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News, University News

Lightning strikes Keeney chimney, forces temporary move-outs

Repairs to take estimated 48 hours, all students living near repairs relocated

Senior Staff Writer
Tuesday, June 22, 2021

The lightning strike caused bricks to crumble down the rooftop and to hit the sidewalk below. The damaged area was later cordoned off.

Lightning struck a chimney on the Benevolent Street side of Everett-Poland House during a thunderstorm Tuesday afternoon, according to an email from the Office of Residential Life. 

All students living in the vicinity of the damage were relocated from their dorm rooms as the building undergoes repairs. Facilities estimated that repairs would take approximately 48 hours, according to the email. 


Will Kubzansky


Siri Pierce ’24 was wrapping up a class in her room when the lightning struck directly outside her window.

“I saw a flash in my peripheral vision, but I honestly probably saw the flash second and just heard the noise first, because it was so loud. You felt it more in the body than in your ear,” Pierce said. “Immediately following that, I saw bricks crumble from the chimney onto the cement sidewalks.”

Pierce said that after the strike, the area surrounding the debris in Keeney Quadrangle was blocked off.

“There were a bunch of students gathering on the side of it, people grabbing bricks and things like that,” Pierce said. “After that a facilities van came and then they closed the gate and put up barriers around it.”

Kate Salguero Lizarraga ’24 lives in Everett-Poland just below where the lightning struck and had to move out of her room to allow for repairs. When she returned to her room, she encountered facilities staff who told her she would have to evacuate the room for the night given her proximity to the damage, “which definitely caught me off guard,” she said. 


Will Kubzansky


Salguero Lizarraga said that before she received the email from ResLife, it was not immediately clear to her how long she would be evacuated for.

“When I was talking to the people in the hallway who were trying to get things under control, they said to pack an overnight bag just for the one night and that once I left my room, I couldn’t go back in,” she said. 

It was also not immediately clear where she would be relocated, Salguero Lizarraga said. The University eventually offered Salguero Lizarraga temporary housing in Graduate Center D, but by that time she had already made alternate arrangements to stay with a friend in Hegeman Hall.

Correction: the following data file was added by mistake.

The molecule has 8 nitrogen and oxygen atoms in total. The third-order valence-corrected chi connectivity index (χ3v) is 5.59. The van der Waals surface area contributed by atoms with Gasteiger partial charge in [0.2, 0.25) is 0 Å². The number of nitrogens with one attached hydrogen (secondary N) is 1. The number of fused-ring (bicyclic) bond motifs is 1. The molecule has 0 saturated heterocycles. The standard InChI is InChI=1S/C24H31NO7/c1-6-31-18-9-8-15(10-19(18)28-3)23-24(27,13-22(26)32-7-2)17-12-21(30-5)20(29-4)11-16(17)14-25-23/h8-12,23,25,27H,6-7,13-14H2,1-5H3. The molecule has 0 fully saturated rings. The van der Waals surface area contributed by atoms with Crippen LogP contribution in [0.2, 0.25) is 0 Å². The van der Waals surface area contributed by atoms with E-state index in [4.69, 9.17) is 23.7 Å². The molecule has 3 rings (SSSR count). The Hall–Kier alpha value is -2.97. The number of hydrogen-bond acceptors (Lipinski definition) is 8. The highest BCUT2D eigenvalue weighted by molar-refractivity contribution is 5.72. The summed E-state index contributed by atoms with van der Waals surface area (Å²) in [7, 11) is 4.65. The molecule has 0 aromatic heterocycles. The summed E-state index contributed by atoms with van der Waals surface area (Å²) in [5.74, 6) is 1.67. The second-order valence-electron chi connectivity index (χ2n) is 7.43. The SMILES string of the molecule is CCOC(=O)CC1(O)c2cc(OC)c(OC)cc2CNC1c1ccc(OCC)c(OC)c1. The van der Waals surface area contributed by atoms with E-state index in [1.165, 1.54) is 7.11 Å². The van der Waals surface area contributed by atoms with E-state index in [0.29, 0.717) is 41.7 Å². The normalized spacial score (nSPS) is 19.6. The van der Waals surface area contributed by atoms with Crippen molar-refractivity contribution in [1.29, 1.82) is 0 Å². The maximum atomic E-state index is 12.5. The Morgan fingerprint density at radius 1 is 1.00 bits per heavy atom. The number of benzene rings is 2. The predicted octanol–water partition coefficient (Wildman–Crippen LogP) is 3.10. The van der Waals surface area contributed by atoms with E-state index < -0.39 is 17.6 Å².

Facilities “had told me that I couldn’t stay there around 4:00, and then at 5:38 is when I got my temporary housing,” she said. “For an hour and a half, I just had no idea where I was going to stay for the night.”

Baihe Sun ’24, who lives down the hall from Salguero Lizarraga and was relocated to Grad Center D, said that she was initially told she would not have to move out, but received an email later telling her she would have to evacuate for 48 hours.


Will Kubzansky


“I understand that the repairs definitely have to be done immediately, but it was a bit worrisome that I had to move out so rapidly,” Sun said. “I was still in class at the time, so it was a bit difficult to manage trying to pack while I still had academic things to do.”

Students not directly affected by the repairs did not receive communication from the University about the lightning strike, said Pierce, who did not have to move.

“It would’ve been nice to just have received some confirmation that they were aware of what happened and that they were working to fix the chimney,” she said.

Once the initial shock of the strike passed, many students found levity in the stormy situation.

“I was FaceTiming people and showing them the bricks, and people were taking photos of it, taking videos posing with it, calling other people,” Salguero Lizarraga said. “Once we realized everyone was physically safe, we decided to have a little fun with it.”

This story is developing. Check back for updates. 

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  1. Benjamin Franklin says:

    It has pleased God in his goodness to mankind, at length to discover to them the means of securing their habitations and other buildings from mischief by thunder and lightning. The method is this: Provide a small iron rod (it may be made of the rod-iron used by the nailers) but of such a length, that one end being three or four feet in the moist ground, the other may be six or eight feet above the highest part of the building. To the upper end of the rod fasten about a foot of brass wire, the size of a common knitting-needle, sharpened to a fine point; the rod may be secured to the house by a few small staples. If the house or barn be long, there may be a rod and point at each end, and a middling wire along the ridge from one to the other. A house thus furnished will not be damaged by lightning, it being attracted by the points, and passing thro the metal into the ground without hurting any thing. Vessels also, having a sharp point rod fix’d on the top of their masts, with a wire from the foot of the rod reaching down, round one of the shrouds, to the water, will not be hurt by lightning.

  2. Bull Meacham '13 says:

    Facilities “had told me that I couldn’t stay there around 4:00, and then at 5:38 is when I got my temporary housing,” she said. “For an hour and a half, I just had no idea where I was going to stay for the night.”

    So within 100 minutes of an “unscheduled” lightning strike FM and Res Life were able to make the area safe, figure out where to relocate students, and prepare that space for relocation. Seems like a rapid response by them and they should be commended. Sorry that you had 90 minutes of housing uncertainty in your life……

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